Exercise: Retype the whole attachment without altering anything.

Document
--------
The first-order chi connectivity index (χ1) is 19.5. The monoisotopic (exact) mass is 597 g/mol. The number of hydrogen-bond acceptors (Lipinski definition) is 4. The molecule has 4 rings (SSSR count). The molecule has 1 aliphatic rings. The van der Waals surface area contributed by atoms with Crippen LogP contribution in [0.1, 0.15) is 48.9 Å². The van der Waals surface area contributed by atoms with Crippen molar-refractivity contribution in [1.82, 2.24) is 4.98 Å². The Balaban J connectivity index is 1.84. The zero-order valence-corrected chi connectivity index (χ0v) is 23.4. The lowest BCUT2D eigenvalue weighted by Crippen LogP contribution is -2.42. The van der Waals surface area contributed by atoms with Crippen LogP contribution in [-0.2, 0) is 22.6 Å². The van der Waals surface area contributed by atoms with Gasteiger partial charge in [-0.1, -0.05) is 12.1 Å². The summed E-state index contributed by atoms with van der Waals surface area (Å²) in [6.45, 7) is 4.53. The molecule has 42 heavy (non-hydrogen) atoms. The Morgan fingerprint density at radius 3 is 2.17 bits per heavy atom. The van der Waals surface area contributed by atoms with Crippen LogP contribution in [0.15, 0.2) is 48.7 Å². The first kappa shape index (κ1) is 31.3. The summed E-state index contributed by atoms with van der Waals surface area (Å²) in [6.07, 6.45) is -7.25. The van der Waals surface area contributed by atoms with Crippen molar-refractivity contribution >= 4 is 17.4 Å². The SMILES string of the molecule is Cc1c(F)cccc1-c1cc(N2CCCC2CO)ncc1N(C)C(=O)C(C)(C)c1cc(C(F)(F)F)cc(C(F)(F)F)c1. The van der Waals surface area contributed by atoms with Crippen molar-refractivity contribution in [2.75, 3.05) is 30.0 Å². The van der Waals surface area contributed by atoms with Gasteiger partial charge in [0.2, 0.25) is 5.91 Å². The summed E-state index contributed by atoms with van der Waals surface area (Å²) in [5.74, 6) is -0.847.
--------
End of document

The first-order chi connectivity index (χ1) is 19.5. The monoisotopic (exact) mass is 597 g/mol. The number of hydrogen-bond acceptors (Lipinski definition) is 4. The molecule has 4 rings (SSSR count). The molecule has 1 aliphatic rings. The van der Waals surface area contributed by atoms with Crippen LogP contribution in [0.1, 0.15) is 48.9 Å². The van der Waals surface area contributed by atoms with Crippen molar-refractivity contribution in [1.82, 2.24) is 4.98 Å². The Balaban J connectivity index is 1.84. The zero-order valence-corrected chi connectivity index (χ0v) is 23.4. The lowest BCUT2D eigenvalue weighted by Crippen LogP contribution is -2.42. The van der Waals surface area contributed by atoms with Crippen LogP contribution in [-0.2, 0) is 22.6 Å². The van der Waals surface area contributed by atoms with Gasteiger partial charge in [-0.1, -0.05) is 12.1 Å². The summed E-state index contributed by atoms with van der Waals surface area (Å²) in [6.45, 7) is 4.53. The molecule has 42 heavy (non-hydrogen) atoms. The Morgan fingerprint density at radius 3 is 2.17 bits per heavy atom. The van der Waals surface area contributed by atoms with Crippen LogP contribution in [0.15, 0.2) is 48.7 Å². The first kappa shape index (κ1) is 31.3. The summed E-state index contributed by atoms with van der Waals surface area (Å²) in [6.07, 6.45) is -7.25. The van der Waals surface area contributed by atoms with Crippen molar-refractivity contribution >= 4 is 17.4 Å². The SMILES string of the molecule is Cc1c(F)cccc1-c1cc(N2CCCC2CO)ncc1N(C)C(=O)C(C)(C)c1cc(C(F)(F)F)cc(C(F)(F)F)c1. The van der Waals surface area contributed by atoms with Crippen molar-refractivity contribution in [2.75, 3.05) is 30.0 Å². The van der Waals surface area contributed by atoms with Gasteiger partial charge in [0.2, 0.25) is 5.91 Å². The summed E-state index contributed by atoms with van der Waals surface area (Å²) in [5.74, 6) is -0.847.